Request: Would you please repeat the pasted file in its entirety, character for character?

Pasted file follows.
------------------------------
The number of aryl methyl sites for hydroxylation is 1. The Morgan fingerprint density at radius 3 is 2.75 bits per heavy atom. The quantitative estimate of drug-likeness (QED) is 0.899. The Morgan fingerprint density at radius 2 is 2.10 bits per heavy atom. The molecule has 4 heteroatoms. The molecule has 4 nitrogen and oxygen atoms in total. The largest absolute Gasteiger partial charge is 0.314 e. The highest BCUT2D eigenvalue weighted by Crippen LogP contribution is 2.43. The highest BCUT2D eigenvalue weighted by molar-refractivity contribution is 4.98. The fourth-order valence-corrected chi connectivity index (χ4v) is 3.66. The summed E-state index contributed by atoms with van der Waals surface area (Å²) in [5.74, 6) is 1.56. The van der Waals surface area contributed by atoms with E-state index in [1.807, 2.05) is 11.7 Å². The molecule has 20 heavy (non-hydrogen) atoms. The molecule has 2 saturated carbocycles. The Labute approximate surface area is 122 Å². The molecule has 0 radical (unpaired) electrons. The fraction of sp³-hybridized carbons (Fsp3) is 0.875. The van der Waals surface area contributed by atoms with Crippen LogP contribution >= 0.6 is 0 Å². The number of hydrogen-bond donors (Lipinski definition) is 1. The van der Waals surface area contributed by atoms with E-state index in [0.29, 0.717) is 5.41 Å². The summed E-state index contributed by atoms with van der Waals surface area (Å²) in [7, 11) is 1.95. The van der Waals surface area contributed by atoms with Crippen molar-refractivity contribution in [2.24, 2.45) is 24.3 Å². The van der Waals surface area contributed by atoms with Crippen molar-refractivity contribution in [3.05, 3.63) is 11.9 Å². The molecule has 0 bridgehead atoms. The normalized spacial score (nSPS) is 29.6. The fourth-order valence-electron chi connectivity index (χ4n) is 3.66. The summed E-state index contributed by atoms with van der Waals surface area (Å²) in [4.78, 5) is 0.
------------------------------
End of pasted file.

The number of aryl methyl sites for hydroxylation is 1. The Morgan fingerprint density at radius 3 is 2.75 bits per heavy atom. The quantitative estimate of drug-likeness (QED) is 0.899. The Morgan fingerprint density at radius 2 is 2.10 bits per heavy atom. The molecule has 4 heteroatoms. The molecule has 4 nitrogen and oxygen atoms in total. The largest absolute Gasteiger partial charge is 0.314 e. The highest BCUT2D eigenvalue weighted by Crippen LogP contribution is 2.43. The highest BCUT2D eigenvalue weighted by molar-refractivity contribution is 4.98. The fourth-order valence-corrected chi connectivity index (χ4v) is 3.66. The summed E-state index contributed by atoms with van der Waals surface area (Å²) in [5.74, 6) is 1.56. The van der Waals surface area contributed by atoms with E-state index in [1.807, 2.05) is 11.7 Å². The molecule has 20 heavy (non-hydrogen) atoms. The molecule has 2 saturated carbocycles. The Labute approximate surface area is 122 Å². The molecule has 0 radical (unpaired) electrons. The fraction of sp³-hybridized carbons (Fsp3) is 0.875. The van der Waals surface area contributed by atoms with Crippen LogP contribution >= 0.6 is 0 Å². The number of hydrogen-bond donors (Lipinski definition) is 1. The van der Waals surface area contributed by atoms with E-state index in [0.29, 0.717) is 5.41 Å². The summed E-state index contributed by atoms with van der Waals surface area (Å²) in [7, 11) is 1.95. The van der Waals surface area contributed by atoms with Crippen molar-refractivity contribution in [2.24, 2.45) is 24.3 Å². The van der Waals surface area contributed by atoms with Crippen molar-refractivity contribution in [3.05, 3.63) is 11.9 Å². The molecule has 0 bridgehead atoms. The normalized spacial score (nSPS) is 29.6. The fourth-order valence-electron chi connectivity index (χ4n) is 3.66. The summed E-state index contributed by atoms with van der Waals surface area (Å²) in [4.78, 5) is 0.